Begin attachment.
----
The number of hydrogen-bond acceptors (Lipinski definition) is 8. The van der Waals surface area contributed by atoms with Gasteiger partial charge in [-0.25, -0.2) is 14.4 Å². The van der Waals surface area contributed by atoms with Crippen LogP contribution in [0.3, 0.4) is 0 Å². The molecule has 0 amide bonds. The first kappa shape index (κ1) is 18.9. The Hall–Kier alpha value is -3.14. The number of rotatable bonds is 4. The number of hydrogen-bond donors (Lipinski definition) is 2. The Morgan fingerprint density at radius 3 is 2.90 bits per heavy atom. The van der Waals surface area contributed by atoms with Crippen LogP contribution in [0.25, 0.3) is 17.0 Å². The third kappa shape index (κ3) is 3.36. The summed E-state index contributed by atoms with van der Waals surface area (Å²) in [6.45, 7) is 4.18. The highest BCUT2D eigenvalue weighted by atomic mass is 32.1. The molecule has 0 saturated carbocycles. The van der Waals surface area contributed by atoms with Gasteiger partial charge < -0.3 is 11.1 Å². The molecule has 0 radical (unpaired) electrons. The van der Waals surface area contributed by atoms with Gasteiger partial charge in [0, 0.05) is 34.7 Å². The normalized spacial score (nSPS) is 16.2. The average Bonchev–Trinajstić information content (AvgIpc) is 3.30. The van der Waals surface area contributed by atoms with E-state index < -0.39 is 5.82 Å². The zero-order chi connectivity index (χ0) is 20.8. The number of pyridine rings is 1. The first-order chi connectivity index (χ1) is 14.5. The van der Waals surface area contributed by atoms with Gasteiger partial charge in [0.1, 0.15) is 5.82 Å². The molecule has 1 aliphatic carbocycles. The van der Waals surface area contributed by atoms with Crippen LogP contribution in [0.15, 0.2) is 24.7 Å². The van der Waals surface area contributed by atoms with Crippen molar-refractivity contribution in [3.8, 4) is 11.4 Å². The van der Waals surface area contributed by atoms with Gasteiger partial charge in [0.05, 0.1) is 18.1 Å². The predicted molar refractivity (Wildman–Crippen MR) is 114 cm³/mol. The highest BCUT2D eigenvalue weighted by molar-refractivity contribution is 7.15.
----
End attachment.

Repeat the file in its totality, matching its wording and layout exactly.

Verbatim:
The number of hydrogen-bond acceptors (Lipinski definition) is 8. The van der Waals surface area contributed by atoms with Gasteiger partial charge in [-0.25, -0.2) is 14.4 Å². The van der Waals surface area contributed by atoms with Crippen LogP contribution in [0.3, 0.4) is 0 Å². The molecule has 0 amide bonds. The first kappa shape index (κ1) is 18.9. The Hall–Kier alpha value is -3.14. The number of rotatable bonds is 4. The number of hydrogen-bond donors (Lipinski definition) is 2. The Morgan fingerprint density at radius 3 is 2.90 bits per heavy atom. The van der Waals surface area contributed by atoms with Crippen LogP contribution in [0.25, 0.3) is 17.0 Å². The third kappa shape index (κ3) is 3.36. The summed E-state index contributed by atoms with van der Waals surface area (Å²) in [6.45, 7) is 4.18. The highest BCUT2D eigenvalue weighted by atomic mass is 32.1. The molecule has 0 saturated carbocycles. The van der Waals surface area contributed by atoms with Gasteiger partial charge < -0.3 is 11.1 Å². The molecule has 0 radical (unpaired) electrons. The van der Waals surface area contributed by atoms with Gasteiger partial charge in [0, 0.05) is 34.7 Å². The normalized spacial score (nSPS) is 16.2. The average Bonchev–Trinajstić information content (AvgIpc) is 3.30. The van der Waals surface area contributed by atoms with E-state index < -0.39 is 5.82 Å². The zero-order chi connectivity index (χ0) is 20.8. The number of pyridine rings is 1. The first-order chi connectivity index (χ1) is 14.5. The van der Waals surface area contributed by atoms with Gasteiger partial charge in [0.1, 0.15) is 5.82 Å². The molecule has 1 aliphatic carbocycles. The van der Waals surface area contributed by atoms with Crippen LogP contribution in [0.15, 0.2) is 24.7 Å². The van der Waals surface area contributed by atoms with Crippen molar-refractivity contribution in [3.8, 4) is 11.4 Å². The van der Waals surface area contributed by atoms with Gasteiger partial charge in [0.05, 0.1) is 18.1 Å². The predicted molar refractivity (Wildman–Crippen MR) is 114 cm³/mol. The highest BCUT2D eigenvalue weighted by molar-refractivity contribution is 7.15.